11 years ago, age 15, Amal Azzudin and friends took a stand against the immigration authorities’ treatment of an asylum seeker friend in Glasgow.
When friend and fellow Drumchapel High School pupil Agnesa Murselaj was removed from her home in a dawn raid along with her family, Amal and six of her classmates set their sights on her release.
As Roma from Kosovo, Agnesa and her family had come to Scotland five years previously to seek asylum; now they found themselves locked in a detention centre, threatened with deportation.
What began as a simple petition intensified into a forthright campaign to lobby the Home Office for the family’s release, and for more humane treatment of asylum seekers. Press and TV coverage won them support from the community, and the group eventually found themselves confronting the then First Minister Jack McConnell face to face.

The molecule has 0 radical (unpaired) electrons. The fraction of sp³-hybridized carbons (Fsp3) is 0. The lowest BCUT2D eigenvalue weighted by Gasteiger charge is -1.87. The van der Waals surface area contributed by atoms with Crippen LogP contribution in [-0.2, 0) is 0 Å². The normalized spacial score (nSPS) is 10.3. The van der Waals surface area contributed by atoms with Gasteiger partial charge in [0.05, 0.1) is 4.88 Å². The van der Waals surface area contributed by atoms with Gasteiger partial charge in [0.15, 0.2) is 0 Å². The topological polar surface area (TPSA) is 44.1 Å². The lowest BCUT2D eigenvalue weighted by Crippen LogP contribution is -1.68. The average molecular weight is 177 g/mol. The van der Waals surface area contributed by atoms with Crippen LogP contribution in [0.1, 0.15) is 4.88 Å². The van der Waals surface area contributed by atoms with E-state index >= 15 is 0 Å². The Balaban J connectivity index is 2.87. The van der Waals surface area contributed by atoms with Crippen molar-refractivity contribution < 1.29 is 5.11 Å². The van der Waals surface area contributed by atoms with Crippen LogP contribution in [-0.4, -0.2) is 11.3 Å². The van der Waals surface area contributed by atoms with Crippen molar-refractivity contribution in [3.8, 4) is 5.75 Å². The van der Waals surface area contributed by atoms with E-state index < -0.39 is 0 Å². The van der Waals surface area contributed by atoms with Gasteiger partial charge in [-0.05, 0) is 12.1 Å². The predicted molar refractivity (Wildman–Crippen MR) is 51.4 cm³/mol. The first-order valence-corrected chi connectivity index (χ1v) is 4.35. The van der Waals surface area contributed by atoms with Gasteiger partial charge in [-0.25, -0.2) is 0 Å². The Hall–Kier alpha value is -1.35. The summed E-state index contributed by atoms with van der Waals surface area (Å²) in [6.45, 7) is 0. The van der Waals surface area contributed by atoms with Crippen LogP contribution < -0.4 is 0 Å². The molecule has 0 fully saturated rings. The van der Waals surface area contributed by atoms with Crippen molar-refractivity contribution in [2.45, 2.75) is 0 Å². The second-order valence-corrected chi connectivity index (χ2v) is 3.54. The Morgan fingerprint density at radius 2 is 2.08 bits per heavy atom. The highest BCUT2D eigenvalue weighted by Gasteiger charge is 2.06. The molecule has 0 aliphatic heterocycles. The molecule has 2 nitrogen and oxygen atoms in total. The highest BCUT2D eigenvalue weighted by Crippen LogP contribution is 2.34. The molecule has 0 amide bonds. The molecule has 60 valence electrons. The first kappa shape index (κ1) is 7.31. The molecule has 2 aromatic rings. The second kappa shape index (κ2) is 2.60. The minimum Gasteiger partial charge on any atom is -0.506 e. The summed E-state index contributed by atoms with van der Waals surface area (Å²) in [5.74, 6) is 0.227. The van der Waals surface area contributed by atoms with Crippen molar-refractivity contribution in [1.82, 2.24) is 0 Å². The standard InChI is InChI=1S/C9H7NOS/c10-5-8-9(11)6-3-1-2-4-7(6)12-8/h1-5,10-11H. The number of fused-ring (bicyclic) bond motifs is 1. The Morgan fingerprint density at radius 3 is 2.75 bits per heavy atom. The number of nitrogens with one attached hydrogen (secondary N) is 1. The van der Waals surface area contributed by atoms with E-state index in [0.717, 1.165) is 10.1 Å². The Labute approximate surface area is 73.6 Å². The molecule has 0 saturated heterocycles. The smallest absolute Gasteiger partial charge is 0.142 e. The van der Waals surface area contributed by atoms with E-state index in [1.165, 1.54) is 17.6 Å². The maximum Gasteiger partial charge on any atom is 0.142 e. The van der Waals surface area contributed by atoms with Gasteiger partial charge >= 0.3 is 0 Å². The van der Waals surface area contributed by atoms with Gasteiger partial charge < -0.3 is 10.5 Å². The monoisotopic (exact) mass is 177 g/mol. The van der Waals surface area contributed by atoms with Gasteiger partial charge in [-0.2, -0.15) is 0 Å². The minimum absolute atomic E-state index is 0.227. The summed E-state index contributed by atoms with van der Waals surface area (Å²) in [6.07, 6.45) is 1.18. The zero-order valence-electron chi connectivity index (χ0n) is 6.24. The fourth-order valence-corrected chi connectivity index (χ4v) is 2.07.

Their efforts paid off: the girls got their friend (and her family) back three weeks later. Amal is originally from Somalia and had herself received leave to remain in the UK just the year before the incident involving her friend.
She has recently been awarded Young Outstanding Woman of Scotland award by the Saltire Society! Her continued work is an inspiration.
There are still many people in detention and facing deportation silently, who aren’t fortunate enough to have made friends who can campaign for their rights.
There are so many things that people can do from the UK to help in this “crisis,” that has lasted for many, many years. A really great place to start, if you are based in Scotland, is Scottish Detainee Visitors, who are recruiting now.